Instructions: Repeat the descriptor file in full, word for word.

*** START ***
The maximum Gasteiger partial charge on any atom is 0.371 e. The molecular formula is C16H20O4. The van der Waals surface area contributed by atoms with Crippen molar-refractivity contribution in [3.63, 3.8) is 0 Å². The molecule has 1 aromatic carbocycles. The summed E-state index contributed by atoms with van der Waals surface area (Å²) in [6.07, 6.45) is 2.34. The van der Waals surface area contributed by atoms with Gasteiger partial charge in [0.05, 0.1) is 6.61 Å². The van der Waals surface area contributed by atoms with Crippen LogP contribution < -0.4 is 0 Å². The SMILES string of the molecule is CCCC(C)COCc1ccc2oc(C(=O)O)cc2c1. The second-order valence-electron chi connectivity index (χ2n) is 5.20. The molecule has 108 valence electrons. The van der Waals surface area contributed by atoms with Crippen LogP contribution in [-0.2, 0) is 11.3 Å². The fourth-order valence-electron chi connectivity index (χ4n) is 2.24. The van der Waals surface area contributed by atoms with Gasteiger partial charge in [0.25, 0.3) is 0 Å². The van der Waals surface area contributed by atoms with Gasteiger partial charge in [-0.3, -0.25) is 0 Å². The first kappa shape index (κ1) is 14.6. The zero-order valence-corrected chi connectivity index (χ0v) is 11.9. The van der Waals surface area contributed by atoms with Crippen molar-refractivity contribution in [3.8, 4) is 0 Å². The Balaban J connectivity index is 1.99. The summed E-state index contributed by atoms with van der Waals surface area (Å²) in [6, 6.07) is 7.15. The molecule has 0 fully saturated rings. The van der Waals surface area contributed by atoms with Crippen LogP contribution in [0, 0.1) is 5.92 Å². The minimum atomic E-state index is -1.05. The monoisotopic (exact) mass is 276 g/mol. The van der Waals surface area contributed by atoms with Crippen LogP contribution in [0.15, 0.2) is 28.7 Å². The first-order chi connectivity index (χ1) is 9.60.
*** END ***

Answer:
The maximum Gasteiger partial charge on any atom is 0.371 e. The molecular formula is C16H20O4. The van der Waals surface area contributed by atoms with Crippen molar-refractivity contribution in [3.63, 3.8) is 0 Å². The molecule has 1 aromatic carbocycles. The summed E-state index contributed by atoms with van der Waals surface area (Å²) in [6.07, 6.45) is 2.34. The van der Waals surface area contributed by atoms with Gasteiger partial charge in [0.05, 0.1) is 6.61 Å². The van der Waals surface area contributed by atoms with Crippen LogP contribution < -0.4 is 0 Å². The SMILES string of the molecule is CCCC(C)COCc1ccc2oc(C(=O)O)cc2c1. The second-order valence-electron chi connectivity index (χ2n) is 5.20. The molecule has 108 valence electrons. The van der Waals surface area contributed by atoms with Crippen LogP contribution in [-0.2, 0) is 11.3 Å². The fourth-order valence-electron chi connectivity index (χ4n) is 2.24. The van der Waals surface area contributed by atoms with Gasteiger partial charge in [0.25, 0.3) is 0 Å². The van der Waals surface area contributed by atoms with Gasteiger partial charge in [-0.3, -0.25) is 0 Å². The first kappa shape index (κ1) is 14.6. The zero-order valence-corrected chi connectivity index (χ0v) is 11.9. The van der Waals surface area contributed by atoms with Crippen molar-refractivity contribution in [3.8, 4) is 0 Å². The Balaban J connectivity index is 1.99. The summed E-state index contributed by atoms with van der Waals surface area (Å²) in [6, 6.07) is 7.15. The molecule has 0 fully saturated rings. The van der Waals surface area contributed by atoms with Crippen LogP contribution in [0, 0.1) is 5.92 Å². The minimum atomic E-state index is -1.05. The monoisotopic (exact) mass is 276 g/mol. The van der Waals surface area contributed by atoms with Crippen LogP contribution in [0.15, 0.2) is 28.7 Å². The first-order chi connectivity index (χ1) is 9.60.